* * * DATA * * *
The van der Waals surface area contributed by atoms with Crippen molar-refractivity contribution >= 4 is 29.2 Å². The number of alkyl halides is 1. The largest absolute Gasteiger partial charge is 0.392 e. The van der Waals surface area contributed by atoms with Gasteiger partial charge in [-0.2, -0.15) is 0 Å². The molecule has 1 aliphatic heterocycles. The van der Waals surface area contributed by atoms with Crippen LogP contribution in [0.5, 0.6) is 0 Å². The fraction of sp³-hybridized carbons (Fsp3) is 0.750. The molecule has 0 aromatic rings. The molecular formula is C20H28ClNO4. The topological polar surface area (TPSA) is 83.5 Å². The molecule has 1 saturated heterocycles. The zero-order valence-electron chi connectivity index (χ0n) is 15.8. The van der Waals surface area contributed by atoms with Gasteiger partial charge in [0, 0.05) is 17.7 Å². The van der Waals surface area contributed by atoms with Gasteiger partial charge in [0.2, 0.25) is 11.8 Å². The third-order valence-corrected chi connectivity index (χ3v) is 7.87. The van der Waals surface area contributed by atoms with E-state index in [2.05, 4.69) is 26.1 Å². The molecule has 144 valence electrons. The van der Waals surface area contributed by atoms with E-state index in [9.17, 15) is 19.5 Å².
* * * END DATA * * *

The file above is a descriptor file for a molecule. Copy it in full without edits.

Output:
The van der Waals surface area contributed by atoms with Crippen molar-refractivity contribution >= 4 is 29.2 Å². The number of alkyl halides is 1. The largest absolute Gasteiger partial charge is 0.392 e. The van der Waals surface area contributed by atoms with Gasteiger partial charge in [-0.2, -0.15) is 0 Å². The molecule has 1 aliphatic heterocycles. The van der Waals surface area contributed by atoms with Crippen LogP contribution in [0.5, 0.6) is 0 Å². The fraction of sp³-hybridized carbons (Fsp3) is 0.750. The molecule has 0 aromatic rings. The molecular formula is C20H28ClNO4. The topological polar surface area (TPSA) is 83.5 Å². The molecule has 1 saturated heterocycles. The zero-order valence-electron chi connectivity index (χ0n) is 15.8. The van der Waals surface area contributed by atoms with Gasteiger partial charge in [0, 0.05) is 17.7 Å². The van der Waals surface area contributed by atoms with Gasteiger partial charge in [0.2, 0.25) is 11.8 Å². The third-order valence-corrected chi connectivity index (χ3v) is 7.87. The van der Waals surface area contributed by atoms with E-state index in [2.05, 4.69) is 26.1 Å². The molecule has 144 valence electrons. The van der Waals surface area contributed by atoms with E-state index in [9.17, 15) is 19.5 Å².